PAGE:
So what’s the lesson in this new study for founders? If you are young you can leverage the bias in favor of youth: risk-taking mindset, raw problem solving capability and pure energy. And if you are headed towards middle-age, or even there already, you should position yourself as older but wiser, with great examples of how you have learned from experience. Either way, founders are the product – the best investors put their money on great founders, not great ideas. Great ideas are cheap, not so great founders. Finally diversity  wins when it comes to teams. So if you are a recent graduate make sure your co-founders have experience working in startups and in tech companies. And if you graduated some time ago, then play up your experience and look for younger teammates. As I say to my mentees, marketing is 90% positioning. As a founder you are marketing and selling yourself constantly: to investors, employees, partners, the media, vendors and others. Play to your strengths and build a team that can cover for your weaknesses.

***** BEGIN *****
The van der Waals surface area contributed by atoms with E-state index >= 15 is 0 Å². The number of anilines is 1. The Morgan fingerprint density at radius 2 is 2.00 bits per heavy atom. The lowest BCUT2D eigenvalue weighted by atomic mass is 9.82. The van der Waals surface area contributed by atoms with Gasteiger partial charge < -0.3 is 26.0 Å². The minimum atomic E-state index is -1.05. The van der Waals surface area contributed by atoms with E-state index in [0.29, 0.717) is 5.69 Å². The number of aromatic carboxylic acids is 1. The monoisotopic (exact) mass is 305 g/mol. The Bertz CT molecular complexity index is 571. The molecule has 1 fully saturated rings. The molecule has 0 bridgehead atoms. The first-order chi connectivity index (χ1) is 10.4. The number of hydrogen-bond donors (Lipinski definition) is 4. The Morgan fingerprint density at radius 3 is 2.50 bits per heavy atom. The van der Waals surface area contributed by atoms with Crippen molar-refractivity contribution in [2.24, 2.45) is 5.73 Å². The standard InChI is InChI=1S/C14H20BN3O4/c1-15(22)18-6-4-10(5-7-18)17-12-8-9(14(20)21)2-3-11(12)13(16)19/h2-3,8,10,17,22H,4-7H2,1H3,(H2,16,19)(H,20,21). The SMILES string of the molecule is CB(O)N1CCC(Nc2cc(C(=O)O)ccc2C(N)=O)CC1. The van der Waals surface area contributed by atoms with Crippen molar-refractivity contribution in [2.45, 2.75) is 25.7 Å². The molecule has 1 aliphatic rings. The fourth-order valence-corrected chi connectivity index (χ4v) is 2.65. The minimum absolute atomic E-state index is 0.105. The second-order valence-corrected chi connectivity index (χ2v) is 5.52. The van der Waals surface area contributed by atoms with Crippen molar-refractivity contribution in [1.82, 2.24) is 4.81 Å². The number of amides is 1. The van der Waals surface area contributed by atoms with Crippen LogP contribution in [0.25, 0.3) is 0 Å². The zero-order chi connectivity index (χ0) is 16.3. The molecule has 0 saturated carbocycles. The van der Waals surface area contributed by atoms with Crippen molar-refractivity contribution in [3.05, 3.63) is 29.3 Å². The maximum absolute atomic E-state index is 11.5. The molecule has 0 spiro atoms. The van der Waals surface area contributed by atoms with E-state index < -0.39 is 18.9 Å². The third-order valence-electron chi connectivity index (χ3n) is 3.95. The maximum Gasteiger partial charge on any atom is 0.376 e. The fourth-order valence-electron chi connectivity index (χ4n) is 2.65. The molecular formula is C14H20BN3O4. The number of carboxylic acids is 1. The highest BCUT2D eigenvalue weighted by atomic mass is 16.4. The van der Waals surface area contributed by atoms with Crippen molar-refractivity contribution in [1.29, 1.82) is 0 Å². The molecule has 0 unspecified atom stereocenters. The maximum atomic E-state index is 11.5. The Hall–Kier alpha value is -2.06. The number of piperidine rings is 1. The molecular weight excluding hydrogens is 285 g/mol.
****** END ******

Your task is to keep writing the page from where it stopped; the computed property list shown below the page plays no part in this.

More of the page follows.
Study shows value of mentoring for startups

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Mentoring for startups is now an international phenomenon. Today my Google alert for “mentoring startups” delivered a very worthwhile article for anyone contemplating entering a mentor program. North West Startups Struggle to Navigate Investment Landscape by Patricia Keating of Tech Manchester (England) highlights a couple of areas where startups say they are weak and where mentoring can help: raising capital and managing HR functions.

An in-depth survey of tech startups and mentors in the North West reveals that many of the region’s new businesses lack knowledge of how to raise investment, with less than a fifth saying they feel confident doing so.

Findings showed that just 19% of startups felt they had good knowledge or confidence in raising investment at the beginning of the 12-month programme, although this rose to 58% by the end.

More than 50% of startups felt they lacked knowledge and confidence in ‘creating a pitch deck’ and ‘pitching’ at the outset.